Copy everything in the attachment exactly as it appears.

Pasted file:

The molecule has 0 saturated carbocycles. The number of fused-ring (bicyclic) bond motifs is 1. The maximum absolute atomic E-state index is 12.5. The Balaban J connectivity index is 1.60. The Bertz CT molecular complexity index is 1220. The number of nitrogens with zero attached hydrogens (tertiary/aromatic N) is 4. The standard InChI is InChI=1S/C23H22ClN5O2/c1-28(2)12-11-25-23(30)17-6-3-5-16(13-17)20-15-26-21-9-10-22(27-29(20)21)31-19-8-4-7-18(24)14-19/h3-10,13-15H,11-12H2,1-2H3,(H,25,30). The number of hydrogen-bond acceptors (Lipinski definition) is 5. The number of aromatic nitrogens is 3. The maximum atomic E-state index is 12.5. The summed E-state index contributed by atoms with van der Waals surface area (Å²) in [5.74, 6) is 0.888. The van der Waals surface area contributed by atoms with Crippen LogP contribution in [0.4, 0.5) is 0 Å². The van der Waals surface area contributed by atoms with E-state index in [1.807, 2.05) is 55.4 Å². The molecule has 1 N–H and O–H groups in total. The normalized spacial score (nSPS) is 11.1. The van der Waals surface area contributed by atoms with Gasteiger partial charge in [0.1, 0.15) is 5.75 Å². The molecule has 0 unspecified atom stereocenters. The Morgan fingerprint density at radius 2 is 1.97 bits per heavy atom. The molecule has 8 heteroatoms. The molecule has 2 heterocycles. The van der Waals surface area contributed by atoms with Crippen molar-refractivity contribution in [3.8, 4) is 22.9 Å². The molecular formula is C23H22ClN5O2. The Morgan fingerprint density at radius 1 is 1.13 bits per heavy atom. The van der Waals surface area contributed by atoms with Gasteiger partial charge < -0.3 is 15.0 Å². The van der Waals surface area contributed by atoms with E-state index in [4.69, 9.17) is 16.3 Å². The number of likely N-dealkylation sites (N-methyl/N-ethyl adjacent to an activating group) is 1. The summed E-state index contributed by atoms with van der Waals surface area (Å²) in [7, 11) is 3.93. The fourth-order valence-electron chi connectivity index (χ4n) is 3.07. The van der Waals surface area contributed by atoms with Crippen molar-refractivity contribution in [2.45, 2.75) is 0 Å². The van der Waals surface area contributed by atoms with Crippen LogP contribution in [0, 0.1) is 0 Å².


The molecule has 0 saturated carbocycles. The number of fused-ring (bicyclic) bond motifs is 1. The maximum absolute atomic E-state index is 12.5. The Balaban J connectivity index is 1.60. The Bertz CT molecular complexity index is 1220. The number of nitrogens with zero attached hydrogens (tertiary/aromatic N) is 4. The standard InChI is InChI=1S/C23H22ClN5O2/c1-28(2)12-11-25-23(30)17-6-3-5-16(13-17)20-15-26-21-9-10-22(27-29(20)21)31-19-8-4-7-18(24)14-19/h3-10,13-15H,11-12H2,1-2H3,(H,25,30). The number of hydrogen-bond acceptors (Lipinski definition) is 5. The number of aromatic nitrogens is 3. The maximum atomic E-state index is 12.5. The summed E-state index contributed by atoms with van der Waals surface area (Å²) in [5.74, 6) is 0.888. The van der Waals surface area contributed by atoms with Crippen LogP contribution in [0.4, 0.5) is 0 Å². The van der Waals surface area contributed by atoms with E-state index in [1.807, 2.05) is 55.4 Å². The molecule has 1 N–H and O–H groups in total. The normalized spacial score (nSPS) is 11.1. The van der Waals surface area contributed by atoms with Gasteiger partial charge in [0.1, 0.15) is 5.75 Å². The molecule has 0 unspecified atom stereocenters. The Morgan fingerprint density at radius 2 is 1.97 bits per heavy atom. The molecule has 8 heteroatoms. The molecule has 2 heterocycles. The van der Waals surface area contributed by atoms with Crippen molar-refractivity contribution in [3.8, 4) is 22.9 Å². The molecular formula is C23H22ClN5O2. The Morgan fingerprint density at radius 1 is 1.13 bits per heavy atom. The van der Waals surface area contributed by atoms with Gasteiger partial charge < -0.3 is 15.0 Å². The van der Waals surface area contributed by atoms with E-state index in [4.69, 9.17) is 16.3 Å². The number of likely N-dealkylation sites (N-methyl/N-ethyl adjacent to an activating group) is 1. The summed E-state index contributed by atoms with van der Waals surface area (Å²) in [7, 11) is 3.93. The fourth-order valence-electron chi connectivity index (χ4n) is 3.07. The van der Waals surface area contributed by atoms with Crippen molar-refractivity contribution in [2.45, 2.75) is 0 Å². The van der Waals surface area contributed by atoms with Crippen LogP contribution in [0, 0.1) is 0 Å².